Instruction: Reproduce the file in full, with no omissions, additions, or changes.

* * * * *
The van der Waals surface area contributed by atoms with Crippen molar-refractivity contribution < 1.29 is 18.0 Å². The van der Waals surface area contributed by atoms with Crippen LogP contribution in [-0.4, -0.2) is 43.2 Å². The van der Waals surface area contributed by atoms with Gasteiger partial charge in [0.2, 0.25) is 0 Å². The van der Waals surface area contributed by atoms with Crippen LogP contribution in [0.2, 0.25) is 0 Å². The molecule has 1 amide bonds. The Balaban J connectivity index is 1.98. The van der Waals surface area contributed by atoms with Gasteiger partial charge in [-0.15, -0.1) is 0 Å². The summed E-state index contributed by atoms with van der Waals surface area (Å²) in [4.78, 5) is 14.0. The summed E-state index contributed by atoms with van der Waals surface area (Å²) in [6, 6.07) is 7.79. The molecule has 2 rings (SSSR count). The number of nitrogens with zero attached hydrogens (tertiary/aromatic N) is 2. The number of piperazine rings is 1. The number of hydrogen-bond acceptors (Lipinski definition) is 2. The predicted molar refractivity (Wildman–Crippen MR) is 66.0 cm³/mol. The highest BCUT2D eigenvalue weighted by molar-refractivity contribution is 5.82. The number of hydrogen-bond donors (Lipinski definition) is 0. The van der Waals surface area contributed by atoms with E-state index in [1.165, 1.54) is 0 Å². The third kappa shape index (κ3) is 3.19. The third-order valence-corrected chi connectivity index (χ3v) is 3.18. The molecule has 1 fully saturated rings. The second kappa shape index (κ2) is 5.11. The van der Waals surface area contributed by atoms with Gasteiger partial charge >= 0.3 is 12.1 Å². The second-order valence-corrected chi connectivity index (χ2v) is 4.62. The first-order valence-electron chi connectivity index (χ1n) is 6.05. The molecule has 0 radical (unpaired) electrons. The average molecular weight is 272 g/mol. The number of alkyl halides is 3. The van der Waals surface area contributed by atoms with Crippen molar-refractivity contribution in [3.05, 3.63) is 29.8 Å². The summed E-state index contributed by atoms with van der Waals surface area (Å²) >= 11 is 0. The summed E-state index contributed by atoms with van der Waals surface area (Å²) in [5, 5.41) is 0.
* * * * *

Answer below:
The van der Waals surface area contributed by atoms with Crippen molar-refractivity contribution < 1.29 is 18.0 Å². The van der Waals surface area contributed by atoms with Crippen LogP contribution in [-0.4, -0.2) is 43.2 Å². The van der Waals surface area contributed by atoms with Gasteiger partial charge in [0.2, 0.25) is 0 Å². The van der Waals surface area contributed by atoms with Crippen LogP contribution in [0.2, 0.25) is 0 Å². The molecule has 1 amide bonds. The Balaban J connectivity index is 1.98. The van der Waals surface area contributed by atoms with Gasteiger partial charge in [-0.15, -0.1) is 0 Å². The summed E-state index contributed by atoms with van der Waals surface area (Å²) in [4.78, 5) is 14.0. The summed E-state index contributed by atoms with van der Waals surface area (Å²) in [6, 6.07) is 7.79. The molecule has 2 rings (SSSR count). The number of nitrogens with zero attached hydrogens (tertiary/aromatic N) is 2. The number of piperazine rings is 1. The number of hydrogen-bond acceptors (Lipinski definition) is 2. The predicted molar refractivity (Wildman–Crippen MR) is 66.0 cm³/mol. The highest BCUT2D eigenvalue weighted by molar-refractivity contribution is 5.82. The number of hydrogen-bond donors (Lipinski definition) is 0. The van der Waals surface area contributed by atoms with E-state index in [1.165, 1.54) is 0 Å². The third kappa shape index (κ3) is 3.19. The third-order valence-corrected chi connectivity index (χ3v) is 3.18. The molecule has 1 fully saturated rings. The second kappa shape index (κ2) is 5.11. The van der Waals surface area contributed by atoms with Gasteiger partial charge >= 0.3 is 12.1 Å². The second-order valence-corrected chi connectivity index (χ2v) is 4.62. The first-order valence-electron chi connectivity index (χ1n) is 6.05. The molecule has 0 radical (unpaired) electrons. The average molecular weight is 272 g/mol. The number of alkyl halides is 3. The van der Waals surface area contributed by atoms with Crippen molar-refractivity contribution in [3.05, 3.63) is 29.8 Å². The summed E-state index contributed by atoms with van der Waals surface area (Å²) >= 11 is 0. The summed E-state index contributed by atoms with van der Waals surface area (Å²) in [5, 5.41) is 0.